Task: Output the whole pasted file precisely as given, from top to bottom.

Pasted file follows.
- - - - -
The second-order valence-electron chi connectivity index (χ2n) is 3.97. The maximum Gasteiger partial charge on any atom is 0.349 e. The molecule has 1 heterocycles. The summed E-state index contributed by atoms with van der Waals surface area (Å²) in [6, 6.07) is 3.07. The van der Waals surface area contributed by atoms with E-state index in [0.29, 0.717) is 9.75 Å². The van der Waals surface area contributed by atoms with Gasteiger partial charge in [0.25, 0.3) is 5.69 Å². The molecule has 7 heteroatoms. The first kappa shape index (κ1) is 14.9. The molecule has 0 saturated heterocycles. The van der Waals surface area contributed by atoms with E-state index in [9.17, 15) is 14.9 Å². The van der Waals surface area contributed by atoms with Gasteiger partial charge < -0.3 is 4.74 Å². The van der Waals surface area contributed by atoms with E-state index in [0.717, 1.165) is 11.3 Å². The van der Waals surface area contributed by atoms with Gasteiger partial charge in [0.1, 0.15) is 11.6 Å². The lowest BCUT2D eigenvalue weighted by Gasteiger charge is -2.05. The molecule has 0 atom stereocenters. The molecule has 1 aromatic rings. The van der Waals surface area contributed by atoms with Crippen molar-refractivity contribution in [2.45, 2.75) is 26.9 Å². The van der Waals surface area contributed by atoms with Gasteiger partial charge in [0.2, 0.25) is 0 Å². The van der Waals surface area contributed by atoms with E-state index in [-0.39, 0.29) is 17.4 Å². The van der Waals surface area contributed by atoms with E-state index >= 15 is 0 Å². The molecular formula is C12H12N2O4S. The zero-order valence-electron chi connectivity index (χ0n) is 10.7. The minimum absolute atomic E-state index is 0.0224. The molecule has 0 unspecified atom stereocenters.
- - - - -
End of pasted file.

The second-order valence-electron chi connectivity index (χ2n) is 3.97. The maximum Gasteiger partial charge on any atom is 0.349 e. The molecule has 1 heterocycles. The summed E-state index contributed by atoms with van der Waals surface area (Å²) in [6, 6.07) is 3.07. The van der Waals surface area contributed by atoms with E-state index in [0.29, 0.717) is 9.75 Å². The van der Waals surface area contributed by atoms with Gasteiger partial charge in [0.25, 0.3) is 5.69 Å². The molecule has 7 heteroatoms. The first kappa shape index (κ1) is 14.9. The molecule has 0 saturated heterocycles. The van der Waals surface area contributed by atoms with E-state index in [9.17, 15) is 14.9 Å². The van der Waals surface area contributed by atoms with Gasteiger partial charge < -0.3 is 4.74 Å². The van der Waals surface area contributed by atoms with E-state index in [0.717, 1.165) is 11.3 Å². The van der Waals surface area contributed by atoms with Gasteiger partial charge in [0.1, 0.15) is 11.6 Å². The lowest BCUT2D eigenvalue weighted by Gasteiger charge is -2.05. The molecule has 0 atom stereocenters. The molecule has 1 aromatic rings. The van der Waals surface area contributed by atoms with Crippen molar-refractivity contribution in [2.45, 2.75) is 26.9 Å². The van der Waals surface area contributed by atoms with Gasteiger partial charge in [0.2, 0.25) is 0 Å². The van der Waals surface area contributed by atoms with E-state index in [-0.39, 0.29) is 17.4 Å². The van der Waals surface area contributed by atoms with E-state index >= 15 is 0 Å². The molecular formula is C12H12N2O4S. The zero-order valence-electron chi connectivity index (χ0n) is 10.7. The minimum absolute atomic E-state index is 0.0224. The molecule has 0 unspecified atom stereocenters.